HEADQUARTERS ARMY OF THE POTOMAC,
March 16, 1862.
SIR: The command to which you have been assigned, by instructions of the President, as military governor of the District of Columbia, embraces the geographical limits of the District, and will also include the city of Alexandria, the defensive works south of the Potomac from the Occoquan to Difficult Creek, and the post of Fort Washington. I inclose a list of the troops and of the defenses embraced in these limits.
General Banks will command at Manassas Junction, with the divisions of Williams and Shields, composing the Fifth Corps, but you should nevertheless exercise vigilance in your front, carefully guard the approaches in that quarter, and maintain the duties of advance guards. You will use the same precautions on either flank.
All troops not actually needed for the police of Washington and Georgetown, for the garrisons north of the Potomac, and for other indicated special duties, should be moved to the south side of the river.
In the center of your front you should post the main body of your troops, and proper proportions at suitable distances towards your right and left flanks. Careful patrols will be made, in order thoroughly to scour the country in front from right to left.
It is specially enjoined upon you to maintain the forts and their armaments in the best possible order, to look carefully to the instruction and discipline of their garrisons, as well as all other troops under your command, and by frequent and rigid inspections to insure the attainment of these ends.
The care of the railways, canals, depots, bridges, and ferries within the above-named limits will devolve upon you, and you are to insure their security and provide for their protection by every means in your power. You will also protect the depots of the public stores and the transit of stores to troops in active service.
By means of patrols you will thoroughly scour the neighboring country south of the Eastern Branch, and also on your right; and you will use every possible precaution to intercept mails, goods, and persons passing unauthorized to the enemy's lines.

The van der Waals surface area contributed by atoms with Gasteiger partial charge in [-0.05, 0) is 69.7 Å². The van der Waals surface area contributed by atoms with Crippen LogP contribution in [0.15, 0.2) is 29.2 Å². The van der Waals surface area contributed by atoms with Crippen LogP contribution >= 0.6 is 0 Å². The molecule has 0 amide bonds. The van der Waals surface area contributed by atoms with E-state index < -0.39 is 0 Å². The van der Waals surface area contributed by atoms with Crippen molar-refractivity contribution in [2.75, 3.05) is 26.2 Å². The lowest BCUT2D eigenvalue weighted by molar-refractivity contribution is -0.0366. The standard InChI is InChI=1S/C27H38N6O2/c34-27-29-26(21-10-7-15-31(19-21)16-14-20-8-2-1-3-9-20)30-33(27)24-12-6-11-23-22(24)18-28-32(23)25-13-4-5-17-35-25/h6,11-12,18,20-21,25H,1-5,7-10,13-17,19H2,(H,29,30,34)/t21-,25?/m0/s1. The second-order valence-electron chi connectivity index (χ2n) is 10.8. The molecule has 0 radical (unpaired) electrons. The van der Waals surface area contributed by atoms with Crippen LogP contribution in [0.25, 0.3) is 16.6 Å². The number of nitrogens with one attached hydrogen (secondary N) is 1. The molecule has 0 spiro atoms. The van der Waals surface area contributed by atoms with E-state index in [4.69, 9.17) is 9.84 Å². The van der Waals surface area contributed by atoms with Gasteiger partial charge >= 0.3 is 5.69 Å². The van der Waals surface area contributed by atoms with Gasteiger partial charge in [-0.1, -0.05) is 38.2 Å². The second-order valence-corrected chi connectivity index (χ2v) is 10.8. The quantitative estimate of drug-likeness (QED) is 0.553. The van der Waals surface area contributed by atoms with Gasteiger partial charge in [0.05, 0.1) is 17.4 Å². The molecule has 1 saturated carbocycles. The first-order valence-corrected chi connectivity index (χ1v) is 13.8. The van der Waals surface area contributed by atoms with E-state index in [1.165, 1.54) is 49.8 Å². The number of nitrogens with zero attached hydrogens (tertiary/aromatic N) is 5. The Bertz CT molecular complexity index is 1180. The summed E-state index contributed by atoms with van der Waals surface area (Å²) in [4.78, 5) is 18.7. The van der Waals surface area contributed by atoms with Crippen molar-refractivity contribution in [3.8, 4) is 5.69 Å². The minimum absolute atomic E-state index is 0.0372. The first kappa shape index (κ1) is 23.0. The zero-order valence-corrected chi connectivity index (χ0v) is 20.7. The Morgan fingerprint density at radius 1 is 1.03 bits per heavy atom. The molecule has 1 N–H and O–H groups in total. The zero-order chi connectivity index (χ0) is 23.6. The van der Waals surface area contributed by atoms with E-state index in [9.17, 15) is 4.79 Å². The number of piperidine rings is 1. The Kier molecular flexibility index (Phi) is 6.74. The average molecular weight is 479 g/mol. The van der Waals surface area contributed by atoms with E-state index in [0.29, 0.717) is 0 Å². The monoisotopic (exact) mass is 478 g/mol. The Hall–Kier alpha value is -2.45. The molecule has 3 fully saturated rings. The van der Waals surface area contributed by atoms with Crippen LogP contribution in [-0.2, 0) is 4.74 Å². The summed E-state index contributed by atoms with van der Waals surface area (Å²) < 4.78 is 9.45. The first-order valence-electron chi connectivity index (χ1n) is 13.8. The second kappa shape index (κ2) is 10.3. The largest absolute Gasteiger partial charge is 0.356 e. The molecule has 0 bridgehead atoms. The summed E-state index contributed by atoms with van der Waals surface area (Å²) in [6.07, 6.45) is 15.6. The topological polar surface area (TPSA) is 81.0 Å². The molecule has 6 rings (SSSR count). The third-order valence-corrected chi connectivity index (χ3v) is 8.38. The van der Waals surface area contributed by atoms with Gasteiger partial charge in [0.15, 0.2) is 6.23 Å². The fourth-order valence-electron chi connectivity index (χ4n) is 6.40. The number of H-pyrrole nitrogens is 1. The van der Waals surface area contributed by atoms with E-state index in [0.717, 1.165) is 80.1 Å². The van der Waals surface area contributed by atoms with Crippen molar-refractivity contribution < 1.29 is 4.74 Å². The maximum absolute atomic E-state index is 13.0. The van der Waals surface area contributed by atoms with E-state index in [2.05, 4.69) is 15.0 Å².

The necessity of maintaining good order within your limits, and especially in the capital of the nation, cannot be too strongly enforced.
You will forward and facilitate the movement of all troops destined for the active part of the Army of the Potomac, and especially the transit of detachments to their proper regiments and corps.
The charge of the new troops arriving in Washington and of all troops temporarily there will devolve upon you. You will form them into provisional brigades, promote their instruction and discipline, and facilitate their equipment. Report all arrivals of troops, their strength, composition, and equipment, by every opportunity.
Besides the regular reports and returns which you will be required to render to the Adjutant-General of the Army, you will make to these headquarters a consolidated report of your command every Sunday morning and monthly returns on the first day of each month.
The foregoing instructions are communicated by command of Major-General McClellan.
Brigadier Gene. J. S. WADSWORTH,
Military Governor of the District of Columbia.
The Secretary of War had expressed a desire that I should communicate to the War Department my designs with regard to the employment of the Army of the Potomac in an official form. I submitted, on the 19th of March, the following:
HEADQUARTERS ARMY OF THE POTOMAC,
Theological Seminary, Va., March 19, 1862.
SIR: I have the honor to submit the following notes on the proposed operations of the active portion of the Army of the Potomac.
The proposed plan of campaign is to assume Fort Monroe as the first base of operations, taking the line of Yorktown and West Point upon Richmond as the line of operations, Richmond being the objective point. It is assumed that the fall of Richmond involves that of Norfolk and the whole of Virginia; also that we shall fight a decisive battle between West Point and Richmond, to give which battle the rebels will concentrate all their available forces, understanding, as they will, that it involves the fate of their cause. If therefore follows -.
1st. That we should collect all our available forces and operate upon adjacent lines, maintaining perfect communication between our columns.
2nd. That no time should be lost in reaching the field of battle.
The advantages of the Peninsula between York and James Rivers are too obvious.